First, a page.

Alex Edmans, a finance professor at London Business School and Wharton, says Yes.
Compared to the pay of ordinary workers, £25m is an astronomical figure. But the correct benchmark is the value Helge Lund may create.
BG Group’s market cap is £35bn, and it’s fallen 18 per cent this year. If he restores just 1 per cent, that’s £350m; it’s worth paying top dollar to attract top talent.
Of course, the big “if” is whether he adds value, and his contract structure takes this into account.
There’s a £12m share award to align him with firm value (necessary for any new chief executive, since they have no equity).
Of the remaining £13.5m, only £1.5m is actual salary – the rest is bonuses and share awards, paid only if performance is good.
This performance is measured over five years, not through short-term stock price manipulation, and Lund will retain all shares earned for the long term.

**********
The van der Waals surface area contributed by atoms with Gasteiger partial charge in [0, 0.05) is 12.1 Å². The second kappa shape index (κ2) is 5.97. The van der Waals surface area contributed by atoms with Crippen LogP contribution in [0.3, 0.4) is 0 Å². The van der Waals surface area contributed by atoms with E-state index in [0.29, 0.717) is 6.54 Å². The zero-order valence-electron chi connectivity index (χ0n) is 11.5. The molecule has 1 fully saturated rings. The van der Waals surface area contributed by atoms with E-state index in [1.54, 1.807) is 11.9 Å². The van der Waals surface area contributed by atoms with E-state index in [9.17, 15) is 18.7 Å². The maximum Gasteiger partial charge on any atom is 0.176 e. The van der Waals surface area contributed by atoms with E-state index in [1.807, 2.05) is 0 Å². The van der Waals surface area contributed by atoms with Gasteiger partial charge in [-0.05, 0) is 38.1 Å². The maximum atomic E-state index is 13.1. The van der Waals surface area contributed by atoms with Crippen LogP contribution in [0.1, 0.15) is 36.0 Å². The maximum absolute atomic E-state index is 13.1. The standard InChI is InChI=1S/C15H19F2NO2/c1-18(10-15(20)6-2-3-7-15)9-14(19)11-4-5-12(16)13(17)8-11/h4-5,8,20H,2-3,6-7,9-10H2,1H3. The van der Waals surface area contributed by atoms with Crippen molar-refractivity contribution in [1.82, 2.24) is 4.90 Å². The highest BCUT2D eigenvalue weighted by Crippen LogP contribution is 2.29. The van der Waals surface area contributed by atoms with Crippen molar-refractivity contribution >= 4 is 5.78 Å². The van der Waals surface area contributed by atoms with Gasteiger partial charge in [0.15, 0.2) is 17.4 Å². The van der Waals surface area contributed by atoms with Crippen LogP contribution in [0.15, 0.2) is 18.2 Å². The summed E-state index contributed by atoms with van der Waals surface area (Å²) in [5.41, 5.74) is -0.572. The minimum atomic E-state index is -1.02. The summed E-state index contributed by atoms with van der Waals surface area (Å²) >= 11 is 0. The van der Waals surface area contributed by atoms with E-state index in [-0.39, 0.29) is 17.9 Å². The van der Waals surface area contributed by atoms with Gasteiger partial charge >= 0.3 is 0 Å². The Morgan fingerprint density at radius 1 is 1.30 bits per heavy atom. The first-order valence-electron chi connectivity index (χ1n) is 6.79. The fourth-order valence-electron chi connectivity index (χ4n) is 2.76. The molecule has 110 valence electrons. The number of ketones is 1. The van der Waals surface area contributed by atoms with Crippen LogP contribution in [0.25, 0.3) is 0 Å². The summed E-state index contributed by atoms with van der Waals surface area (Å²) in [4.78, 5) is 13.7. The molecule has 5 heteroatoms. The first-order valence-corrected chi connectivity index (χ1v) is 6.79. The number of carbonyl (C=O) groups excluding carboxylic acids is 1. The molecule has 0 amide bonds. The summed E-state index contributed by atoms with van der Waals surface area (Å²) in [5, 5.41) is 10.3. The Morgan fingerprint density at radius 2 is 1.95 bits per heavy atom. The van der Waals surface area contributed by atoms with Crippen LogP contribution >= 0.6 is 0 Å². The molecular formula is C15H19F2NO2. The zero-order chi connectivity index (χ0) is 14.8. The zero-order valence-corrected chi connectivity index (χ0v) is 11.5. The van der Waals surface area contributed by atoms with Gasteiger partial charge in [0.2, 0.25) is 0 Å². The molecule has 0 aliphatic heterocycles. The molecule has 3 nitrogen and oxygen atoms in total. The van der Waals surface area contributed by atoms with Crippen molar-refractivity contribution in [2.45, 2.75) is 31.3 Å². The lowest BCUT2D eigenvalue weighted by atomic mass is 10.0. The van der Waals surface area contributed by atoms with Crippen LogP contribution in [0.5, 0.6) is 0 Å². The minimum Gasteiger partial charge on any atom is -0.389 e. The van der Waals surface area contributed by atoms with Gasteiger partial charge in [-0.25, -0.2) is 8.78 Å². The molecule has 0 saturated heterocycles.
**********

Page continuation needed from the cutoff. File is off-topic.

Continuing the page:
Vitriol surrounds the £25m figure, but it’s actually £1.5m plus performance incentives. It’s not the level of pay that matters, but the structure.
Oliver Parry, corporate governance adviser at the Institute of Directors, says No.
There is no doubt that BG Group’s incoming chief executive Helge Lund is a talented businessman. Indeed, he has managed to single-handedly turn around Statoil in Norway – not an easy task by any stretch of the imagination.
But let’s be frank: the proposed £25m pay package is not only excessive relative to the size of BG Group and compared to the wider sector’s benchmarks, it also (importantly) shreds to pieces the pay policy BG Group’s shareholders endorsed only six months ago.
What’s the point in giving shareholders a binding vote on pay only to reject it soon after?
This sets an appalling corporate governance precedent for other companies, and is likely to do serious damage to the reputation of British businesses.
With a general election on the horizon, and at a time when the integrity of UK business is still recovering from the shocks of the past few years, this is a red rag to the enemies of the free market.